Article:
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United States v. Wright

March 6, 1969

UNITED STATES OF AMERICA, PLAINTIFF-APPELLEE,
v.
WILLIAM WRIGHT, DEFENDANT-APPELLANT



Swygert, Fairchild and Kerner, Circuit Judges.

Author: Kerner

KERNER, Circuit Judge.

Defendant-appellant Wright appeals from a finding of guilty, without jury, of violation of Title 18 U.S.C. ยง 2113(a), (b), (d) bank robbery, and a sentence of ten years on counts 1 and 2, fifteen years on count 3 and five years on count 4, the sentences to be served concurrently. Wright, one of the six defendants, was charged with four counts of armed robbery of the Land of Lincoln Bank, Springfield, Illinois, and with conspiracy to rob the bank on July 14, 1967.

In the presence of counsel of his own selection, Wright pleaded not guilty on November 14, 1967. On December 5, 1967, arguments on motions attacking the indictment and for discovery were heard at which Wright was represented by counsel. Again on December 13, 1967, Wright's motion to suppress evidence was heard and testimony of government witnesses was taken as to evidence of probable cause to arrest Wright for the armed robbery. Defendant and his counsel were present and the testimony of Mrs. Wright, defendant's wife, was also taken. An additional hearing was held on January 31, 1968, concerning certain motions for discovery, and Wright was represented by counsel.

On February 1, 1968, Wright being present in court, with his counsel, withdrew his plea of not guilty as to counts 1, 2, 3 and 4. The Court informed defendant of the "possible penalties" and a colloquy with counsel followed in which Wright's counsel informed the Court that Wright had discussed the matter with him. There followed a three-way discussion, the prosecutor stating the counts and the possible maximum sentences, which were repeated by the Judge, and also inquiring of Wright whether he understood. Wright responded affirmatively. The Judge asked whether the plea was of his "own free volition," and the response was "Yes." The guilty plea was accepted. The prosecutor reviewed for the Court what the evidence would show, through the testimony of another defendant, that Wright participated in the robbery, used a gun and shared in the loot.

On February 19, 1968, while Wright and his counsel were present in open court, Judge Poos indicated he had received a letter from Wright which said in part: "I desire to withdraw my plea of guilty and enter a plea of not guilty. This decision is fully my own, and without knowledge of my attorney, Robert G. Heckenkamp."

Judge Poos reviewed all of the proceedings that had taken place. Wright stated he had witnesses "to prove I wasn't within 150 miles of this vicinity at the time. * * *" and that in light of the possible maximum sentence at his age, "I would die in the penitentiary, so, therefore, to take the easy way out, I decided to enter a plea of guilty, a fifteen year sentence. * * *"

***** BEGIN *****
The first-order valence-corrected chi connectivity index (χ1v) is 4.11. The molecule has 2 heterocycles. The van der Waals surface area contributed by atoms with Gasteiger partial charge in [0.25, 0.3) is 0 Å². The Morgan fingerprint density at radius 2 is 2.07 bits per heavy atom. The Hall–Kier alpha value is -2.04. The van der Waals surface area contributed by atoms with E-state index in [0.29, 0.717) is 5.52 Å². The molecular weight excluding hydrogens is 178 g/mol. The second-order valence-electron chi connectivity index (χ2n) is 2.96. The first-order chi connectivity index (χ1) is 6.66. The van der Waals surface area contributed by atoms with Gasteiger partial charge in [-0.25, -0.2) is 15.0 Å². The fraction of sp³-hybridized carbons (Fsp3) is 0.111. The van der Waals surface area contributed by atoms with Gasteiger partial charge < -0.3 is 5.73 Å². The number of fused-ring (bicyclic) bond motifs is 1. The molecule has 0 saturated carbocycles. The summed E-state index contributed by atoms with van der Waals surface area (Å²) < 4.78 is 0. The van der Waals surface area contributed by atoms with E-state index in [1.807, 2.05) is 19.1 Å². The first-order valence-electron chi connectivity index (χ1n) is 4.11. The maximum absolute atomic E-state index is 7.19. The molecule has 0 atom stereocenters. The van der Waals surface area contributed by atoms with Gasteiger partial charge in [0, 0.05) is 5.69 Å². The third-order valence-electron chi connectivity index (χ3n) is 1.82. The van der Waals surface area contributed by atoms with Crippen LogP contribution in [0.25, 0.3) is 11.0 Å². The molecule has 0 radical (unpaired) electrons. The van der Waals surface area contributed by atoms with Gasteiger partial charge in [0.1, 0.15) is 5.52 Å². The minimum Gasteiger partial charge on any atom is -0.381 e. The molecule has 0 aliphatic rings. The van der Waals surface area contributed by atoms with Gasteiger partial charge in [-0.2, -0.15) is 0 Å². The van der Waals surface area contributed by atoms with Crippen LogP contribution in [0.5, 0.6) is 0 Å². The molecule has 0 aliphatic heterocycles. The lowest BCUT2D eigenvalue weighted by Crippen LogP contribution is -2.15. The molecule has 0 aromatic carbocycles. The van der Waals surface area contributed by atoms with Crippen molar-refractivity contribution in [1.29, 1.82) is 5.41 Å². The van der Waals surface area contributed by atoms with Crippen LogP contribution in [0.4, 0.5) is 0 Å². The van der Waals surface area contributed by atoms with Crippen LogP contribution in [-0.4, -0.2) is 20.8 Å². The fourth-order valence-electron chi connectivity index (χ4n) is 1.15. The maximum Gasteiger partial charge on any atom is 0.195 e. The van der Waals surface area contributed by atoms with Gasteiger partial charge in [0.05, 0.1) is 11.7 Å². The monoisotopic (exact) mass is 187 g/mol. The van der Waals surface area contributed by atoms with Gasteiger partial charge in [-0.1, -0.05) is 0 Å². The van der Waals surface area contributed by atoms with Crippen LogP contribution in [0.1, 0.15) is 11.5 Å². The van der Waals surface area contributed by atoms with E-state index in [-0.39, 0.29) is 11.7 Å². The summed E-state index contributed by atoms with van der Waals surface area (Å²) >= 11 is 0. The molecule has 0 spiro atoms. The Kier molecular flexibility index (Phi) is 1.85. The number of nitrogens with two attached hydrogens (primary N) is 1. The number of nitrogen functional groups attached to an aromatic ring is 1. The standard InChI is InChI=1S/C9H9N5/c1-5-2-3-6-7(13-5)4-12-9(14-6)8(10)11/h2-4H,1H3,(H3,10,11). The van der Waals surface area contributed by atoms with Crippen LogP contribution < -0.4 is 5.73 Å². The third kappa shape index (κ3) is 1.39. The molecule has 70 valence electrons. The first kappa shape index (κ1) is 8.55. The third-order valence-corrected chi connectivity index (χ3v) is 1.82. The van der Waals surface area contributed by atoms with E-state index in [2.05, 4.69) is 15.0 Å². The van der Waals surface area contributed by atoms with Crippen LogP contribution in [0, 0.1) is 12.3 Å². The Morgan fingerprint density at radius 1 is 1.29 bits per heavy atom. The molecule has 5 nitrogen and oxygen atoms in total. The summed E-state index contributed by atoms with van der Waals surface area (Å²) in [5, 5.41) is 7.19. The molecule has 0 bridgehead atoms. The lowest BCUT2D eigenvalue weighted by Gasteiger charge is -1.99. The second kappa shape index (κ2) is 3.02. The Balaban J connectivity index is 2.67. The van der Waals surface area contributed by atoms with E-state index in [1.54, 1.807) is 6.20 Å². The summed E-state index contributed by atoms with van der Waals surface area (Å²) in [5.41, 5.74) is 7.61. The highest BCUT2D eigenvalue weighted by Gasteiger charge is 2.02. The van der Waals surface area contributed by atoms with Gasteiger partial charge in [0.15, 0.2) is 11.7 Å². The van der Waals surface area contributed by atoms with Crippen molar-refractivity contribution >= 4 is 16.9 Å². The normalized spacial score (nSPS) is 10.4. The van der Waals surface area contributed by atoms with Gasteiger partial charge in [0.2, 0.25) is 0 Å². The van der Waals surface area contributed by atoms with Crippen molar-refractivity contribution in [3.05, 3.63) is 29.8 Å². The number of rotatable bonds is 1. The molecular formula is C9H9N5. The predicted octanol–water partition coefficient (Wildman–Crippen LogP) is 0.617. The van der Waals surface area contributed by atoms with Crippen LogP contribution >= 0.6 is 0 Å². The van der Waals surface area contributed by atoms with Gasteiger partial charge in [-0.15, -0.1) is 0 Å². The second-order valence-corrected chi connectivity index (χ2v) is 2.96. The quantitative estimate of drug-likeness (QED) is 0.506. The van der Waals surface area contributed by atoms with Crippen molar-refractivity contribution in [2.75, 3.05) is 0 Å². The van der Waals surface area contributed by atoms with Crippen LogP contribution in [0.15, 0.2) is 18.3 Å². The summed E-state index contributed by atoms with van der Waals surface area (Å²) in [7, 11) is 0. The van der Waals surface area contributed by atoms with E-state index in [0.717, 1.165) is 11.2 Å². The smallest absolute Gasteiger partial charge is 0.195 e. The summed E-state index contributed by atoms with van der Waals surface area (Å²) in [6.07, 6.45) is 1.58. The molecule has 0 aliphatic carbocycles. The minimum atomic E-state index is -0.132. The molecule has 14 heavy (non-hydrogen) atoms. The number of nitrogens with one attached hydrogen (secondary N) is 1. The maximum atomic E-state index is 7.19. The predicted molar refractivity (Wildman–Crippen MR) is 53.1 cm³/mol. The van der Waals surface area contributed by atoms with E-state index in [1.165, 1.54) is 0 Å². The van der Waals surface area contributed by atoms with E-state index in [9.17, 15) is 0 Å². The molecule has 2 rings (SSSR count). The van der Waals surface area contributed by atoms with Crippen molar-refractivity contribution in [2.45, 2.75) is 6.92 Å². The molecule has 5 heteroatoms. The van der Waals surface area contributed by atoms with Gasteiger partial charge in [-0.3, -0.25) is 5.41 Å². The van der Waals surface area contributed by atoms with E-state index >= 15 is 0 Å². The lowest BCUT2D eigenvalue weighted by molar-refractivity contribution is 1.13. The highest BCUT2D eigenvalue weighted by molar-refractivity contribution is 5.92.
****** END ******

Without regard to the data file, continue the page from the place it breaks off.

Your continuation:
The District Court denied the letter motion and entered a sentence of fifteen years in the custody of the Attorney General. Motion for appeal in forma pauperis was filed and allowed and counsel was appointed by this Court.

Wright alleges as errors: denial of effective assistance of counsel at the time of the hearing on the withdrawal of the guilty plea; abuse of the Court's discretion in denying his motion to withdraw the guilty plea and that defendant acted without understanding the charges against him.

During the entire proceedings before the District Court, Wright was represented by counsel of his own choosing. There is no evidence or inference upon which this Court may draw to find that counsel was inexperienced or incompetent. The transcript of proceedings before us of all motions and pleas of November 14, December 5 and 13, 1967, January 31, February 1 and 19, 1968, indicate the presence and participation of Wright's counsel on his behalf. No question of impropriety or violation of any constitutional right is alleged except as to the February 19 hearing on defendant's motion to withdraw his previous guilty plea.

The transcript of those proceedings shows that Wright indicated his understanding of his plea and the possible severity of sentences and voluntarily entered it. There is no question of promises or agreements involved, nor conferences concerning pleas, sentencing or probation being held.

It is true that Attorney Heckenkamp was taken by surprise because of the letter of his client and stated he did not have the "opportunity to visit Mr. Wright since the completion of that trial. I have not been over to talk to him, other than just a moment this morning." The decision to write the letter to Judge Poos was solely that of defendant, without any copy of the letter or any notice to Heckenkamp, and Wright so stated to the Court.

It is well settled that defendants are entitled to counsel at all crucial stages of a criminal proceeding. Gideon v. Wainwright, 372 U.S. 335, 83 S. Ct. 792, 9 L. Ed. 2d 799, 93 A.L.R.2d 733 (1963). There is no question that counsel is essential at time of sentencing. Mempa v. Rhay, 389 U.S. 128, 88 S. Ct. 254, 19 L. Ed. 2d 336 (1967).

Defendant contends the Court erred in not appointing new counsel before denying the withdrawal of his plea of guilty. Attorney Heckenkamp was taken by surprise with the request for ...


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